Thanks Sid and Yogita, you both rock!
Until a few months ago, I felt Jaipur roads were pothole free, clean, wide and something to be proud of. We could hold our heads high when people from other bigger cities visited us and show them how well kept our heritage city was. Jaipur was the shining example of how a modern city ought to be. It was more like a responisibility and a duty, since so much of Jaipur depends on tourism.
Look at the city now, it’s a fucking dump! Now I know there is a good reason for all the digging. They’re apparently laying the pipeline to provide a steady supply of water from Bisalpur. That’s noble and something again we should support due to its obvious long term benefits. But the problem is how it is being managed. Is it not important to build the road back once the pipes have been layed? Who and what is being done about it? When is it going to be done? Is it going to be done? Where is that information?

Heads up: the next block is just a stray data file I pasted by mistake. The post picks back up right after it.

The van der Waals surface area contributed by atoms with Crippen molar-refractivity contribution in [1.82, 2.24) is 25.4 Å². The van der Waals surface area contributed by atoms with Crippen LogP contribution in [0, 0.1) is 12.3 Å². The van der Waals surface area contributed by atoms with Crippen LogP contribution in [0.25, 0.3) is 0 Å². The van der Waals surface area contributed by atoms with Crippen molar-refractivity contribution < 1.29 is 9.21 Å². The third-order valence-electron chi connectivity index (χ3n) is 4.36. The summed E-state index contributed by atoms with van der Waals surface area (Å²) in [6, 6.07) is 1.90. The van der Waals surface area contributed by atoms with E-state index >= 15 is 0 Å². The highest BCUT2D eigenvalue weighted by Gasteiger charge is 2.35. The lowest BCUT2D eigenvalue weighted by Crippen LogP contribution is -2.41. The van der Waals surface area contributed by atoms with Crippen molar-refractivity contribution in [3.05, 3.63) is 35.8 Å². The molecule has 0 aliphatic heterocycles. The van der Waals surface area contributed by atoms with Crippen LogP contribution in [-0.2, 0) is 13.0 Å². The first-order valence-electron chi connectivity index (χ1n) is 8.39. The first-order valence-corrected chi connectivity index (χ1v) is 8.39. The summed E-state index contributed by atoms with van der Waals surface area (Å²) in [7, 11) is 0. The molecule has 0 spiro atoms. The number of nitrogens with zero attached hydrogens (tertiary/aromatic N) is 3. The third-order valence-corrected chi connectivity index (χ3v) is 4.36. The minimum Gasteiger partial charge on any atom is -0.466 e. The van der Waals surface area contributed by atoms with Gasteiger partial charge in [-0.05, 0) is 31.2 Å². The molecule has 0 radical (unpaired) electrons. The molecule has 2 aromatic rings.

Our city deserves better.
This was supposed to be the day we went to see the 4th day of the 4th Ashes test match at the Melbourne Cricket Ground. It was not to be. Australia routed England for the 4th time in the series and the match was over on the 3rd day itself. Bummer!
With the whole day free, it was decided that we’ll go play Squash as we’ve got a few budding Squash players and a few regular Squashers (if that’s even a proper word). Everyone one got up really late and I guess lazed around and achieved nothing for a greater part of the day. We didn’t even take too many photographs!
Anyway, we finally reached the Sports Centre at Monash University’s Clayton campus late in the afternoon. Some of us were not properly dressed for the occasion but that was not going to dampen the spirit. Vasu and Chinx headed towards the tennis court and the rest of us preferred the indoor comfort of the Squash Court. Chinx gave Vasu the runaround with the tennis ball and I suppose they were on the verge of getting a sunstroke after like 15 mins. We were happy to welcome them in the squash courts with sweaty arms.